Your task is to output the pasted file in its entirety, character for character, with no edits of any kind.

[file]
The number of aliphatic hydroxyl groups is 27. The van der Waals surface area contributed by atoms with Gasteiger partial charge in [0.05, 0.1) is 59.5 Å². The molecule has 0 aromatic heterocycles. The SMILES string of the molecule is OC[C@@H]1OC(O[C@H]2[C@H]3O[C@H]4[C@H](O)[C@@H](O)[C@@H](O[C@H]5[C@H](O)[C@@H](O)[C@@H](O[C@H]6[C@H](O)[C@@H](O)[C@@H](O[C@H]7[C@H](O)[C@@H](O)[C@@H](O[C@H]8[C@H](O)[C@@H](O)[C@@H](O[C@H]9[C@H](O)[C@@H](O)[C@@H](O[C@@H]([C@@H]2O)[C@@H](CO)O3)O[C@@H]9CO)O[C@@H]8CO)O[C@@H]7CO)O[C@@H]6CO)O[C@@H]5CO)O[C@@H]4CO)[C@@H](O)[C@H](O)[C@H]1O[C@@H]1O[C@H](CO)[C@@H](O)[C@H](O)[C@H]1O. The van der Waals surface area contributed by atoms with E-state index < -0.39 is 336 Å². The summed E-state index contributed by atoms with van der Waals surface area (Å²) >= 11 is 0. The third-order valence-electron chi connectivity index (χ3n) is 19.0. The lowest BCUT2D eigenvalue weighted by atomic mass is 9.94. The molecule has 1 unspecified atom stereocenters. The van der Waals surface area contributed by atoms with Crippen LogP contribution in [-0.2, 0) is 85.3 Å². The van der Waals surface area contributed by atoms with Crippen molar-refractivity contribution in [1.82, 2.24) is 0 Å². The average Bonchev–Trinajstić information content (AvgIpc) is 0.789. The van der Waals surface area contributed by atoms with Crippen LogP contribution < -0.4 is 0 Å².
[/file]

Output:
The number of aliphatic hydroxyl groups is 27. The van der Waals surface area contributed by atoms with Gasteiger partial charge in [0.05, 0.1) is 59.5 Å². The molecule has 0 aromatic heterocycles. The SMILES string of the molecule is OC[C@@H]1OC(O[C@H]2[C@H]3O[C@H]4[C@H](O)[C@@H](O)[C@@H](O[C@H]5[C@H](O)[C@@H](O)[C@@H](O[C@H]6[C@H](O)[C@@H](O)[C@@H](O[C@H]7[C@H](O)[C@@H](O)[C@@H](O[C@H]8[C@H](O)[C@@H](O)[C@@H](O[C@H]9[C@H](O)[C@@H](O)[C@@H](O[C@@H]([C@@H]2O)[C@@H](CO)O3)O[C@@H]9CO)O[C@@H]8CO)O[C@@H]7CO)O[C@@H]6CO)O[C@@H]5CO)O[C@@H]4CO)[C@@H](O)[C@H](O)[C@H]1O[C@@H]1O[C@H](CO)[C@@H](O)[C@H](O)[C@H]1O. The van der Waals surface area contributed by atoms with E-state index < -0.39 is 336 Å². The summed E-state index contributed by atoms with van der Waals surface area (Å²) >= 11 is 0. The third-order valence-electron chi connectivity index (χ3n) is 19.0. The lowest BCUT2D eigenvalue weighted by atomic mass is 9.94. The molecule has 1 unspecified atom stereocenters. The van der Waals surface area contributed by atoms with Crippen LogP contribution in [-0.2, 0) is 85.3 Å². The van der Waals surface area contributed by atoms with Crippen molar-refractivity contribution in [1.82, 2.24) is 0 Å². The average Bonchev–Trinajstić information content (AvgIpc) is 0.789. The van der Waals surface area contributed by atoms with Crippen LogP contribution < -0.4 is 0 Å².